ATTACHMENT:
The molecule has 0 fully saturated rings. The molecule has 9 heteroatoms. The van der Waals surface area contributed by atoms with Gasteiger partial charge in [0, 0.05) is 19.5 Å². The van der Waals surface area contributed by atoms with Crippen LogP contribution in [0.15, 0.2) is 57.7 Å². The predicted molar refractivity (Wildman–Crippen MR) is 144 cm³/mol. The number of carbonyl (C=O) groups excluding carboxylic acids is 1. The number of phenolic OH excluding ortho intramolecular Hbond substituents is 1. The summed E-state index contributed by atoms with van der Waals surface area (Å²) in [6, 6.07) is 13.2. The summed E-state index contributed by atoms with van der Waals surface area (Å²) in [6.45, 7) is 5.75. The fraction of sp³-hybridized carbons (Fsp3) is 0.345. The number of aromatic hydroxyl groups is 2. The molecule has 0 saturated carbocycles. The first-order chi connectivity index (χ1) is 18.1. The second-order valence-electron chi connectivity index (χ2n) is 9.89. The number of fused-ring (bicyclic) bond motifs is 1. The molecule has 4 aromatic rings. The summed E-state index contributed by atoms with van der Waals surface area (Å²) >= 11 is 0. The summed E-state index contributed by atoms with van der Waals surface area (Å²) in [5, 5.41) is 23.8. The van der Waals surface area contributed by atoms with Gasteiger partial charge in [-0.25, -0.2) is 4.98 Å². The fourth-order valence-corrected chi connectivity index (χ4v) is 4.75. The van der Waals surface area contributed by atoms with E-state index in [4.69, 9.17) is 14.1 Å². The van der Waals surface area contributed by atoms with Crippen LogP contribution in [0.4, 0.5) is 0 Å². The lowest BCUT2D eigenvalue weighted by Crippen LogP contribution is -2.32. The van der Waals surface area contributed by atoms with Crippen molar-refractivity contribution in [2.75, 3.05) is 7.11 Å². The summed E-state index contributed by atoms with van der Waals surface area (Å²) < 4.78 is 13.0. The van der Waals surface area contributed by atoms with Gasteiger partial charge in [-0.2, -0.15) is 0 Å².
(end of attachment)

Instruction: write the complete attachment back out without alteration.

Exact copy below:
The molecule has 0 fully saturated rings. The molecule has 9 heteroatoms. The van der Waals surface area contributed by atoms with Gasteiger partial charge in [0, 0.05) is 19.5 Å². The van der Waals surface area contributed by atoms with Crippen LogP contribution in [0.15, 0.2) is 57.7 Å². The predicted molar refractivity (Wildman–Crippen MR) is 144 cm³/mol. The number of carbonyl (C=O) groups excluding carboxylic acids is 1. The number of phenolic OH excluding ortho intramolecular Hbond substituents is 1. The summed E-state index contributed by atoms with van der Waals surface area (Å²) in [6, 6.07) is 13.2. The summed E-state index contributed by atoms with van der Waals surface area (Å²) in [6.45, 7) is 5.75. The fraction of sp³-hybridized carbons (Fsp3) is 0.345. The number of aromatic hydroxyl groups is 2. The molecule has 0 saturated carbocycles. The first-order chi connectivity index (χ1) is 18.1. The second-order valence-electron chi connectivity index (χ2n) is 9.89. The number of fused-ring (bicyclic) bond motifs is 1. The molecule has 4 aromatic rings. The summed E-state index contributed by atoms with van der Waals surface area (Å²) >= 11 is 0. The summed E-state index contributed by atoms with van der Waals surface area (Å²) in [5, 5.41) is 23.8. The van der Waals surface area contributed by atoms with Gasteiger partial charge in [-0.25, -0.2) is 4.98 Å². The fourth-order valence-corrected chi connectivity index (χ4v) is 4.75. The van der Waals surface area contributed by atoms with E-state index in [4.69, 9.17) is 14.1 Å². The van der Waals surface area contributed by atoms with Crippen LogP contribution in [0.4, 0.5) is 0 Å². The lowest BCUT2D eigenvalue weighted by Crippen LogP contribution is -2.32. The van der Waals surface area contributed by atoms with Crippen molar-refractivity contribution in [2.75, 3.05) is 7.11 Å². The summed E-state index contributed by atoms with van der Waals surface area (Å²) < 4.78 is 13.0. The van der Waals surface area contributed by atoms with Gasteiger partial charge in [-0.2, -0.15) is 0 Å².